Estate Planning Implications of 2020 Propositions 15 and 19

Proposition 15 splits the property tax roll.  Proposition 13 now covers  to all property in Californa.  Proposition 15 would reduce the proposition 13 protection for  residential property and farms, and eliminates the property tax protection with certain exceptions for commercial property.  Commercial property  would be reappraised every three years.   Assuming the land value went up then the property taxes would go up every three years.  
Proposition 19 Expands this "Eligible Homeowner" exemption and limits the Parent Child-Grandchild inheritance exemption. An “eligible homeowner” is one who is 55 years or older, severely disabled or whose property has been impacted by a natural disaster (such as a forest fire) or contamination. Currently “eligible homeowner” who moves within the same county, or between a very limited number of counties, can keep  the same amount of property taxes if their new home is not more expensive than their existing home.  This exemption can be usually be used only once during the property owner’s lifetime.

Proposition 19 expands the exemption of an  “eligible homeowner”  to move anywhere in the state, purchase a more expensive home, and increase the number of times the homeowner can use this  exception to three times in their lifetime.
In return it limits the parent child exemption on an inherited residences to $1,000,000.00 and eliminates the exemption for any other types of inherited real property.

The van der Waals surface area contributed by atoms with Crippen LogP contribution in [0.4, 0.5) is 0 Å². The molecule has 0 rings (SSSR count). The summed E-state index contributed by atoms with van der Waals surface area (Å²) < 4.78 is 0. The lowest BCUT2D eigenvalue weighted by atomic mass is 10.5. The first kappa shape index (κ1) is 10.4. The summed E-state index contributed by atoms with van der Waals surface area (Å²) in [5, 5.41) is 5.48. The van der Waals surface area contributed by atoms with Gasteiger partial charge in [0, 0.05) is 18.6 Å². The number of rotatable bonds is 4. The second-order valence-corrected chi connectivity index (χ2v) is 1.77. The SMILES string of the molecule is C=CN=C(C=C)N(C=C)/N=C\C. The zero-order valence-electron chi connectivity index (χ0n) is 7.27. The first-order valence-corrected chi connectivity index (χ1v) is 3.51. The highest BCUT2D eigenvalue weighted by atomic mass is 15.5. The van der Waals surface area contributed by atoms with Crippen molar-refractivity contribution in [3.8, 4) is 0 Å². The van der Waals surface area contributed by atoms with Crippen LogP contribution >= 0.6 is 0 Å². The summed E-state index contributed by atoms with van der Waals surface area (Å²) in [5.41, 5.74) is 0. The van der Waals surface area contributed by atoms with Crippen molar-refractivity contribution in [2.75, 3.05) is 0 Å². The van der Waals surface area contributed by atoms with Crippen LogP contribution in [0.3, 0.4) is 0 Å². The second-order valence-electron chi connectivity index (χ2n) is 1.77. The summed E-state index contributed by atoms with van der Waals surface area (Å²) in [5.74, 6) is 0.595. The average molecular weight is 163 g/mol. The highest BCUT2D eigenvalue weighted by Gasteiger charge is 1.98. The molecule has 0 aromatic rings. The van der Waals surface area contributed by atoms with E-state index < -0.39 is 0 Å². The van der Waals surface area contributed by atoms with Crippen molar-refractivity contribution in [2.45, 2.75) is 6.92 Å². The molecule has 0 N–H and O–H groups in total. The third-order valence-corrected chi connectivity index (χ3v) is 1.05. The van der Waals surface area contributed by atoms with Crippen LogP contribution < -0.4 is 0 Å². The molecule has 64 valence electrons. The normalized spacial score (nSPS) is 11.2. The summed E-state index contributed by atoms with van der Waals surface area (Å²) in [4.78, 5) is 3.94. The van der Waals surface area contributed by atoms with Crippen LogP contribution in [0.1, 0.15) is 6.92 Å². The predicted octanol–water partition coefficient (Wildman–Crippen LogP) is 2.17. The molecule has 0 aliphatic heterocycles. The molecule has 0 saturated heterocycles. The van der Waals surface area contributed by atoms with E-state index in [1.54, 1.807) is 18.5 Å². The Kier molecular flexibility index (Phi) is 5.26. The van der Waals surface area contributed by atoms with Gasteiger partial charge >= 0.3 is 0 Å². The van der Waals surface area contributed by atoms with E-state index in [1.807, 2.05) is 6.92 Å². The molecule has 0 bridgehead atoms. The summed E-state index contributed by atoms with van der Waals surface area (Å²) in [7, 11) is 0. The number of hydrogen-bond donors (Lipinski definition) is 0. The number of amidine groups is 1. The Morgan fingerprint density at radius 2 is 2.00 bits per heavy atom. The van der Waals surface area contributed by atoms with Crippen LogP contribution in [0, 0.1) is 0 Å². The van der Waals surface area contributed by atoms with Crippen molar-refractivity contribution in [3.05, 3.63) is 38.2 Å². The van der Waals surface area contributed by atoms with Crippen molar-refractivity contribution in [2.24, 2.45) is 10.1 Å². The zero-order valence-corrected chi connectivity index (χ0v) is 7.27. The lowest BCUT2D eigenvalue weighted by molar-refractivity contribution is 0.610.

If proposition 15 passes it would increase the property tax burden for commercial property owners, and would increase California state revenues.  The proponents argue that with the pandemic our state schools and other state institutions need this  additional revenue.  On the other hand  critics argue the last thing California needs during this deep pandemic recession, where small business are struggling to survive, is another tax increase.
Proposition 19 is advertised on TV as giving forest fire victims needed property tax relief.  But this is only half the story because it also largely takes away the valuable inheritance exception to the property tax transfer rules for families.
If either one of these propositions pass review your estate plan to determine  if it needs to be changed.


Property tax in California is calculated by  the taxable value of the property multiplied by the property tax rate.  Proposition 13 caps the  tax rate is 1 percent and  freezes the amount of the increase of the property value for inflation to a limit of 2%.  Because in California property values have increased more than 2% per year, over time the taxable value of the property is  less that the actual value of the property.  When the property is transferred the taxable value of the property is adjusted (reappraised) to the current value which increases the property tax. 

Contact an experienced estate attorney

Debra Carr, Associate Attorney and Pat Kuramoto, legal assistant are presently with Joseph Deering, Attorney at our new location.  We are accepting appointments in two conference rooms--one outside and one inside conference room which is used exclusively for our clients and staff.

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